Eight of the dozens of students in attendance at the Symposium are part of the CIRM-funded Bridges Stem Cell Internship program at CCSF. It’s one of 14 CIRM Bridges programs throughout the state that provides paid stem cell research internships to students at universities and colleges that don’t have major stem cell research programs. Each Bridges internship includes thorough hands-on training and education in stem cell research, and direct patient engagement and outreach activities that engage California’s diverse communities.

In the CCSF Bridges Program, directed by Dr. Carin Zimmerman, the students do a 9-month paid internship in top notch labs at UCSF, the Gladstone Institutes and Blood System Research Institute. As I walked from poster to poster and chatted with each Bridges scholar, their excitement and enthusiasm for carrying out stem cell research was plain to see. It left me with the feeling that the future of stem cell research is in good hands and, as I walked into the CIRM office the next day, I felt re-energized to tackle the Agency’s mission to accelerate stem cell treatment for patients with unmet medical needs. But don’t take my word for it, listen to the enthusiastic perspectives of Bridges scholars Mark Koontz and Iris Avellano in this short video.

UC Davis Stem Cell Director Jan Nolta Shares Her Thoughts on the Importance of Mentoring Young Scientists

Dr. Jan Nolta (UC Davis Health)

Jan Nolta is a scientific rockstar. She is a Professor at UC Davis and the Director of the Stem Cell Program at the UC Davis School of Medicine. Her lab’s research is dedicated to developing stem cell-based treatments for Huntington’s disease (HD). Jan is a tireless advocate for both stem cell and HD research and you’ll often see her tweeting away about the latest discoveries in the field to her followers.

What I admire most about Dr. Nolta is her dedication to educating and mentoring young students. Dr. Nolta helped write the grant that funded the CIRM Bridges master’s program at Sacramento State in 2009. Over the years, she has mentored many Bridges students (we blogged about one student earlier this year) and also high school students participating in CIRM’s SPARK high school internship program. Many of her young trainees have been accepted to prestigious colleges and universities and gone on to pursue exciting careers in STEM.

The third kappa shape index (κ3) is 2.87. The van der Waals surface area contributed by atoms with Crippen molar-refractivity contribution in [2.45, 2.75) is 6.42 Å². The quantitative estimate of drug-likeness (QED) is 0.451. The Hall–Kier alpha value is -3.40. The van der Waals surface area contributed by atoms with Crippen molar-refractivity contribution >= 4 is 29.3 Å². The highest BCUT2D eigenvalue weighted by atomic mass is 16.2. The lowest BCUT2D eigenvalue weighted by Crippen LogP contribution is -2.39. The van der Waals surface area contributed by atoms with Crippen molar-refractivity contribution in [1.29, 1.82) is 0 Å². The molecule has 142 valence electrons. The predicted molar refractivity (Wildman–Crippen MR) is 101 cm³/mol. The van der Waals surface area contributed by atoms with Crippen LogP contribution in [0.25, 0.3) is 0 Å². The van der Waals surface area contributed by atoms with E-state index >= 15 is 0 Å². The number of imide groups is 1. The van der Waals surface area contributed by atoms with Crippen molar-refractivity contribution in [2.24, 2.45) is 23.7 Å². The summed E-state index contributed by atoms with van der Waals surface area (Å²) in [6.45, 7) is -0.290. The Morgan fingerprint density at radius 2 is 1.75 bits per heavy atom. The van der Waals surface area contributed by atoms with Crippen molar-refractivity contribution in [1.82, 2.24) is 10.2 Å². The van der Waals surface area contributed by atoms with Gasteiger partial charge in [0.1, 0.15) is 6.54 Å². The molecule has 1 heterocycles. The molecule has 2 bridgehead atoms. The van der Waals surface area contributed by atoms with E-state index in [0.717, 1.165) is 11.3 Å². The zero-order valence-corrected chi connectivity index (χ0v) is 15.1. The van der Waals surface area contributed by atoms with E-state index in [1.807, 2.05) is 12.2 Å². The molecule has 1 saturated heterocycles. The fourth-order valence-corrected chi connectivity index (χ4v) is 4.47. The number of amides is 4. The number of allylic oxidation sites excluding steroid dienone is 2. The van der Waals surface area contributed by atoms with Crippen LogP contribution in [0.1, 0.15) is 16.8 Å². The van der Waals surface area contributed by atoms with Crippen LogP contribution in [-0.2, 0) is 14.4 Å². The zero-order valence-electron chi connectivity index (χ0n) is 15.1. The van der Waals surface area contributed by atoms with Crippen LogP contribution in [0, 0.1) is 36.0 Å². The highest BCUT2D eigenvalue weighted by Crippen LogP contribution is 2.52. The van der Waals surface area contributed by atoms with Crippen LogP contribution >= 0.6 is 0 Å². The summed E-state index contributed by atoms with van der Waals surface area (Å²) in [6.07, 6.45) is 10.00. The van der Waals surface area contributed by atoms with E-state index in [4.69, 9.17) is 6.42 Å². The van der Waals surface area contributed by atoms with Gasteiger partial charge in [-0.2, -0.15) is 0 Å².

I reached out to Dr. Nolta and asked her to share her thoughts on the importance of mentoring young scientists and supporting their career ambitions. Below is a summary of our conversation. I hope her passion and devotion will inspire you to think about how you can get involved with student mentorship in your own career.


Describe your career path from student to professor.

I was an undergraduate student at Sacramento State University. I was a nerdy student and did research on sharks. I was planning to pursue a medical degree, but my mentor, Dr. Laurel Heffernan, encouraged me to consider science. I was flabbergasted at the suggestion and asked, “people pay you to do this stuff??” I didn’t know that you could be paid to do lab research. My life changed that day.

I got my PhD at the University of Southern California. I studied stem cell gene therapy under Don Kohn, who was a fabulous mentor. After that, I worked in LA for 15 years and then went back home to UC Davis in 2007 to direct their Stem Cell Program.

It was shortly after I got to Davis that I reconnected with my first mentor, Dr. Heffernan, and we wrote the CIRM Bridges grant. Davis has a large shared translational lab with seven principle investigators including myself and many of the Bridges students work there. Being a scientist can be stressful with grant deadlines and securing funding. Mentoring students is the best part of the job for me.

Why is it important to fund educational programs like Bridges and SPARK?

There is a serious shortage of well-trained specialists in regenerative medicine in all areas of the workforce. The field of regenerative medicine is still relatively new and there aren’t enough people with the required skills to develop and manufacture stem cell treatments. The CIRM Bridges program is critical because it trains students who will fill those key manufacturing and lab manager jobs. Our Bridges program at Sacramento State is a two-year master’s program in stem cell research and lab management. They are trained at the UC Davis Good Manufacturing Practice (GMP) training facility and learn how to make induced pluripotent stem cells (iPSCs) and other stem cell products. There aren’t that many programs like ours in the country and all of our students get competitive job offers after they complete our program.